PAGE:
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TNFD’s definitions of nature

Nature's four realms

The working definition of nature in the TNFD framework is outlined below. People and societies interact with nature and are not separate from it.



The natural world, with an emphasis on the diversity of living organisms (including people) and their interactions among themselves and with their environment.

Díaz, S et al (2015) The IPBES Conceptual Framework – connecting nature and people

Nature can be understood through a construct of four realms – Land, Ocean, Freshwater, and Atmosphere. These are major components of the natural world that differ fundamentally in their organisation and function. Atmosphere is included in the framework to reflect the close association between climate- and nature-related risks and opportunities, while also acknowledging that links with climate mitigation and adaptation occur across all realms.

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Society interacts with and across all four realms and therefore sits at the centre. People, including corporates and financial institutions, both depend on, and have impacts on, nature. As such, society both contributes to – and is affected by – the main drivers of nature change.

The four realms provide an entry point for understanding how organisations and people depend on, and have impacts on, the natural capital that provides the resources and services from which business and societies benefit.

The TNFD considers five main drivers of nature change: climate change; resource exploitation; land and sea use change; pollution; and invasive alien species.[1]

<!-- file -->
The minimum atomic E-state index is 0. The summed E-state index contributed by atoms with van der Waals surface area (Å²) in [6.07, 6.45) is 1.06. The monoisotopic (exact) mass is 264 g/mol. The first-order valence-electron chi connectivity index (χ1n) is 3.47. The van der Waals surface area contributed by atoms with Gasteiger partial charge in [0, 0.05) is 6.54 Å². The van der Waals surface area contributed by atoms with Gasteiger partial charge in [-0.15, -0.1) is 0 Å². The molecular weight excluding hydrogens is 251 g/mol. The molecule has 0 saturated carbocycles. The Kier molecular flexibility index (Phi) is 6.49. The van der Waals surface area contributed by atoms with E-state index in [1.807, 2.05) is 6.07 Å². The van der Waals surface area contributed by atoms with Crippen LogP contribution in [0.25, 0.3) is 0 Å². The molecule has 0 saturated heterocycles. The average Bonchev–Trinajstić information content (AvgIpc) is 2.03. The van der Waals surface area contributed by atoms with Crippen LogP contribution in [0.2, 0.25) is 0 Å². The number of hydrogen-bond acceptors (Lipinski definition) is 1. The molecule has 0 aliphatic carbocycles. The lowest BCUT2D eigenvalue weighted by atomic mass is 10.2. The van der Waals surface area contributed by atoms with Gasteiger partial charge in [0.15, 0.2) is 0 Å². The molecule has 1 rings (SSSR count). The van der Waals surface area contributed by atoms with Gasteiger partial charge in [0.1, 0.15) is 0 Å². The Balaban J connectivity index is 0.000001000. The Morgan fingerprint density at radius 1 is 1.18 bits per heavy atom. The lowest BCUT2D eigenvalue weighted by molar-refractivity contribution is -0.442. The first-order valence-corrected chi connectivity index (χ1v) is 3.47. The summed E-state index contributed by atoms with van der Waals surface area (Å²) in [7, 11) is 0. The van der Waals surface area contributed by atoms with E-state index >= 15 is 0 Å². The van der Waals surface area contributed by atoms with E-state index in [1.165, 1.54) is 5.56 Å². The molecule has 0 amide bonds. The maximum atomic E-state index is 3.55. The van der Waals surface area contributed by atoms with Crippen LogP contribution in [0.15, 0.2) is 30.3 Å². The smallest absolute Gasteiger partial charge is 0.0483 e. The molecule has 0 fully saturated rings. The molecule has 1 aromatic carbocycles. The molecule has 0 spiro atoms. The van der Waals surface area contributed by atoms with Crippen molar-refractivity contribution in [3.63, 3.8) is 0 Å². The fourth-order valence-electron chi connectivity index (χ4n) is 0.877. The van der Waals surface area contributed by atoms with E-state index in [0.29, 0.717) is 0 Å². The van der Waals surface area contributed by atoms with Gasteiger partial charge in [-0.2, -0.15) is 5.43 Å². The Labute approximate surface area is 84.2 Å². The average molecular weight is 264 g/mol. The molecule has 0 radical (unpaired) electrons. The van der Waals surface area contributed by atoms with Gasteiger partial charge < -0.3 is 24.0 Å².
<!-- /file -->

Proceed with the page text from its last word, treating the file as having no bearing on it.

Natural Capital

The stock of renewable and non-renewable natural resources (e.g., plants, animals, air, water, soils, minerals) that combine to yield a flow of benefits to people.

Capitals Coalition (2016) Natural Capital Protocol

Environmental assets

Just as in the financial world, where assets exist that give rise to flows of revenue, nature can be conceived of consisting of stocks of environmental assets that give rise to associated flows of benefits to people and the economy. Examples of environmental assets include forests, wetlands, coral reefs, and agricultural areas.


Environmental Assets

The naturally occurring living and non-living components of the Earth, together constituting the biophysical environment, which may provide benefits to humanity.

UN (2021) System of Environmental-Economic Accounting - Ecosystem Accounting

The TNFD aligns with the UN System of Environmental-Economic Accounting Ecosystem Accounting (UN SEEA EA) in its list of environmental assets upon which corporates and financial institutions depend for their business operations and enterprise value, and which they may impact. A list of environmental assets is provided in component E1 of the LEAP approach.


Ecosystem Assets

A form of environmental assets that relate to diverse ecosystems. These are contiguous spaces of a specific ecosystem type characterised by a distinct set of biotic and abiotic components and their interactions.

UN (2021) System of Environmental-Economic Accounting - Ecosystem Accounting

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The concept of nature as a set of capital assets – producing flows of benefits and having direct links to a healthy global economy – acknowledges that any adverse changes in natural capital have a potentially negative effect on the ecosystem services upon which businesses and economic activity rely.

Natural capital underpins our economy and society as a stock of assets providing humanity with a flow of services. Ecosystem services provide benefits (the goods and services that are ultimately used and enjoyed by people and society) to business.

The TNFD defines ecosystem services as falling into one or several of these categories:

  1. Provisioning services represent the contributions to benefits that are extracted or harvested from ecosystems (e.g., timber and fuel wood in a forest, freshwater from a river).